SA’s most profitable insurer?

Regulated monopoly Sasria has enviable margins. We investigate.

Government-owned entities are often accused of being inefficient, not without reason. However, state-owned short-term insurer Sasria appears to be bucking the trend, reporting healthy profits while other, private sector companies, sometimes battle to turn a profit.

For example, Sasria’s most recent income statement, for the year ended March 31 2008, shows an after-tax profit of R290m for insurance premiums of R556m, a margin of 52%. In comparison, it took Santam (JSE:SNT) premiums of R14.2bn to make an after-tax profit of R750m last year – a margin of 5.3%. Mutual and Federal (JSE:MAF) made a loss.

Sasria has been such a cash cow for government that it paid a dividend of R10.5bn. Its investment portfolio has grown to around R2.5bn.

An apartheid era creation, Sasria was formed to provide some protection against unrest such as riots. Today, its function is the same: it provides insurance against riots, strikes, labour disturbances and terrorism.

So what’s the secret to the wide profit margin? Sasria has a legislated monopoly. In other words, other insurance companies are prohibited from providing the cover that Sasria does.

But financial director Gerhardt Matthee puts the company’s profits down to another reason: “We are this profitable because of our economy of scale, as indicated we provide national cover but only employ 35 staff members. We are able to do this due to our business model whereby most of the administration, including the distribution of policies and collection of premiums are done by our agents. For this they receive 20% commission. Our agents are all other insurance companies.”

Matthee insists Sasria is not compulsory, as some customers appear to believe, although many insurers and brokers automatically insert it into policies.

A competitive advantage for Sasria is its size. The insurer writes literally millions of policies, but many are worth only a few rand a month. Thus, it would require a specialist with nationwide presence to make these policies profitable, Matthee argues.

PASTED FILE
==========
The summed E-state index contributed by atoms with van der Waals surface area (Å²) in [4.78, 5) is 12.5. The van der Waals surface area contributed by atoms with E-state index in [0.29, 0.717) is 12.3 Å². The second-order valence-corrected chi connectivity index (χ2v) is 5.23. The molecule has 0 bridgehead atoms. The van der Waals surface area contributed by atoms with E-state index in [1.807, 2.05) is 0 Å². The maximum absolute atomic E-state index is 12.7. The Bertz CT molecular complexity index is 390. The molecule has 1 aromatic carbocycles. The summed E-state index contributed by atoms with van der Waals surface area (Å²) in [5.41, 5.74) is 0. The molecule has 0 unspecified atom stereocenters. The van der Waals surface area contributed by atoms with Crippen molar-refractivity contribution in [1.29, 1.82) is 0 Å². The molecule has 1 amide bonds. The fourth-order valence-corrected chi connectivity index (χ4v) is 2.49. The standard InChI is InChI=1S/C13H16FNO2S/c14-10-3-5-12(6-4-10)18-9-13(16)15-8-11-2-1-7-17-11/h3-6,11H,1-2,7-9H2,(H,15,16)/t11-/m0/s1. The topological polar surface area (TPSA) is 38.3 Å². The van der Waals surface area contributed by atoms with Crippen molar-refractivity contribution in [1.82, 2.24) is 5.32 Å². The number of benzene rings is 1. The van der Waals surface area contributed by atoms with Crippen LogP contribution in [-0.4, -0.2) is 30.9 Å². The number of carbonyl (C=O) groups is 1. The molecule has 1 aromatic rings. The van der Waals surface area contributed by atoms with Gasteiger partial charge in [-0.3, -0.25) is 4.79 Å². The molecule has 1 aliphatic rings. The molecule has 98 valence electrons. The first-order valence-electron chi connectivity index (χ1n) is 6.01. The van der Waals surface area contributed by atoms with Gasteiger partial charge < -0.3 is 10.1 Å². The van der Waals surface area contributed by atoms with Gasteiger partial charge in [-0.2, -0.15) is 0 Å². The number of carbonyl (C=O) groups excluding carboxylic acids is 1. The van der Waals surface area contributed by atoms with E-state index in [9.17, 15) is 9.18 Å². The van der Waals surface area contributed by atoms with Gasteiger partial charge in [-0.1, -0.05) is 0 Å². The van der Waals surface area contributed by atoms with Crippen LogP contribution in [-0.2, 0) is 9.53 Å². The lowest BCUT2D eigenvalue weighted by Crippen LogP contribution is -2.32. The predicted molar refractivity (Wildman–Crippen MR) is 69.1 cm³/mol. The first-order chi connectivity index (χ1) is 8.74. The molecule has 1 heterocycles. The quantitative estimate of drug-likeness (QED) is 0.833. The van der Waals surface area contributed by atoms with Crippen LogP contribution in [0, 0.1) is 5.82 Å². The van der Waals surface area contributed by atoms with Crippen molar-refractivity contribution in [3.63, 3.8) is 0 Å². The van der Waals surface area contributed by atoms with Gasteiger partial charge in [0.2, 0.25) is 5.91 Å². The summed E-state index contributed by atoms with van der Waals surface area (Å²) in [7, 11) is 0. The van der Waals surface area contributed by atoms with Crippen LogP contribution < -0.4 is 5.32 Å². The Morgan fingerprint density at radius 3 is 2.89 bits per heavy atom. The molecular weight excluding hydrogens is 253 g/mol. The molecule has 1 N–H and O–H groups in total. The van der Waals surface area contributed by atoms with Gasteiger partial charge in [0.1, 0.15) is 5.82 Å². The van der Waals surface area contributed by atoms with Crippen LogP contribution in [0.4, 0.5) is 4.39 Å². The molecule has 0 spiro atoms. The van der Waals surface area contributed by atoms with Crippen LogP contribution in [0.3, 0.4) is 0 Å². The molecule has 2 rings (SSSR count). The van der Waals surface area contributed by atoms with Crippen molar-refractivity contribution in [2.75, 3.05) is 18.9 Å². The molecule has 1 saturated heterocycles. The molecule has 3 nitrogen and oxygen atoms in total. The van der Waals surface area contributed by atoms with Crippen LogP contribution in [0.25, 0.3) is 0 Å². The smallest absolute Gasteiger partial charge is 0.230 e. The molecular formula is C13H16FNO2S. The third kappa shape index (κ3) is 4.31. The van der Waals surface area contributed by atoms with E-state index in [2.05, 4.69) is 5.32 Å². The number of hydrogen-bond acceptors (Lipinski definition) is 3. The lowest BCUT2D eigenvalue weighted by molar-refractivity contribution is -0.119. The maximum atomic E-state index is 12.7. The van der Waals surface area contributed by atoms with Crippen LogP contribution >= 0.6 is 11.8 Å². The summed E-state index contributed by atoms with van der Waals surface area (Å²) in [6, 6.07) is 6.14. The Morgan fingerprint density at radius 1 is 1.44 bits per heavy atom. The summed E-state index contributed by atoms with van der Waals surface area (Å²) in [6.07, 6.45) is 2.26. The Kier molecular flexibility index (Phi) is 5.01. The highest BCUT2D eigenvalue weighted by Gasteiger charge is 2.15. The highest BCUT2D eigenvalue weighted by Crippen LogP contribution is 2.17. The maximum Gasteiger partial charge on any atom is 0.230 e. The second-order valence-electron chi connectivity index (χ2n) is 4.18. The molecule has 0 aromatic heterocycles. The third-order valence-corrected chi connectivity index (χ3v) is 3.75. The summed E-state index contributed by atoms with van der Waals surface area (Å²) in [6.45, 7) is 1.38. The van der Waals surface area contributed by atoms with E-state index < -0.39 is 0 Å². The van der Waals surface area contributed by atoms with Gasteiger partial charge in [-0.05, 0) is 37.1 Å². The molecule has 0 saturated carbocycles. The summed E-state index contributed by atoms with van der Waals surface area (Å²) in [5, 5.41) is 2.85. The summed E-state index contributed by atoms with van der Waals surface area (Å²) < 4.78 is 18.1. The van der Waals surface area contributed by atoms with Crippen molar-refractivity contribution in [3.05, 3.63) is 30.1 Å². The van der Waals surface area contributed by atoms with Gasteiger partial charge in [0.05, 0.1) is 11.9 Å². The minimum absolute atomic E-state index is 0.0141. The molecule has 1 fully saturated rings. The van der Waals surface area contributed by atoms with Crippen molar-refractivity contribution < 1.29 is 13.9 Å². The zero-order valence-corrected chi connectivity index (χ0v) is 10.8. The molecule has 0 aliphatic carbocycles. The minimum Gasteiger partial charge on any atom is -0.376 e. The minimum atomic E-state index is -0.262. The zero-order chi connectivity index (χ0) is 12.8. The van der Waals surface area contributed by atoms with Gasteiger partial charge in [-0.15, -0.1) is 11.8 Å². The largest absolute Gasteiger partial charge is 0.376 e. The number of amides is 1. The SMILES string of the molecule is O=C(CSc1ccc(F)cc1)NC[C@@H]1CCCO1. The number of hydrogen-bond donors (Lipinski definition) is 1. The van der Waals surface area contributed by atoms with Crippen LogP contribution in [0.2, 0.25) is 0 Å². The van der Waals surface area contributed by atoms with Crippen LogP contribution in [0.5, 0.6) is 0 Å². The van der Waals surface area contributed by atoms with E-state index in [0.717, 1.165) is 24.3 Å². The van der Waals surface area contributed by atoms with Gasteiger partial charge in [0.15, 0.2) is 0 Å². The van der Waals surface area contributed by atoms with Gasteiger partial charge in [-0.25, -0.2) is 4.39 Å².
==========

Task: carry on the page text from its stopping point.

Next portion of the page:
Sasria was started in 1979 as a non-profit entity. However, it became profit driven in 1998, when it was converted into a limited company with government as the sole shareholder. The special R10.5bn dividend was paid in 2001 and was a welcome contribution to Treasury.

According to Matthee, government had plans to privatise Sasria, but received a lukewarm reception from the private sector when shopping around. In any event, policy has since changed, and it appears that the state is keen on holding on to its insurance asset.

Government apparently views Sasria as a “strategic asset” that may be useful in providing comfort to foreigners looking to invest on our shores.

Sasria insures assets, such as buildings and assets against damage. It charges a standard fee for insurance, which suggests that those living in peaceful areas subsidise those at risk of riot and unrest. Its cover is also non-refusable. In other words, if you expect a riot in your town next month, there is nothing to stop you taking out a policy with Sasria today, even though the insurer might realise that the odds are against it.

Sasria recently raised its premiums – it says by about 20% on average – after a few years with no increases. It has had a relatively good period over the past decade, with peaceful elections. The crime problem does not affect its bottom line. Matthee says that major recent claims have come as a result of angry rail commuters, who burnt coaches as well as the Pretoria station. A risk to the company must be unrest over service delivery, which appears to be on the rise.

Write to Julius Cobbett:


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The fact that other govt monopolies stuff it up, just shows you how bad they are.

Put a darkie in there and watch them go under.

This “insurer” provides insurance against government stuffing up big time. Some of the events against which insurance are provided are one-in-fifty-year events and there should therefore be massive reserves. The R2.5bn is far too low and the R10.5bn should probably not have been stripped out of these reserves unless the government provides the guarantees to print money if a major unrest/war event takes place. SASRIA is important – you can’t find riot insurance in the London market for SA. It makes SA more attractive for foreign investors – reduces down-side polical risks.

Profitable as they are, they still find any excuse under the sun not to pay….i.e it was not declared a riot at the time your shop was burnt to the ground! I know this it happened to me in 1994..

The bottom line is that Sasria is the only insurer in SA for political riot, riot, civil commotion, etc. They are a monopoly … and I think they will happily acknowledge it.

But … if they were running deep in the red, would that not be a poort indicator of the country? The LR indicates the state of the nation and if they were unprofitable, then the country would be close to meltdown.

Perhaps this is the lesser of 2 evils?

End of comments.




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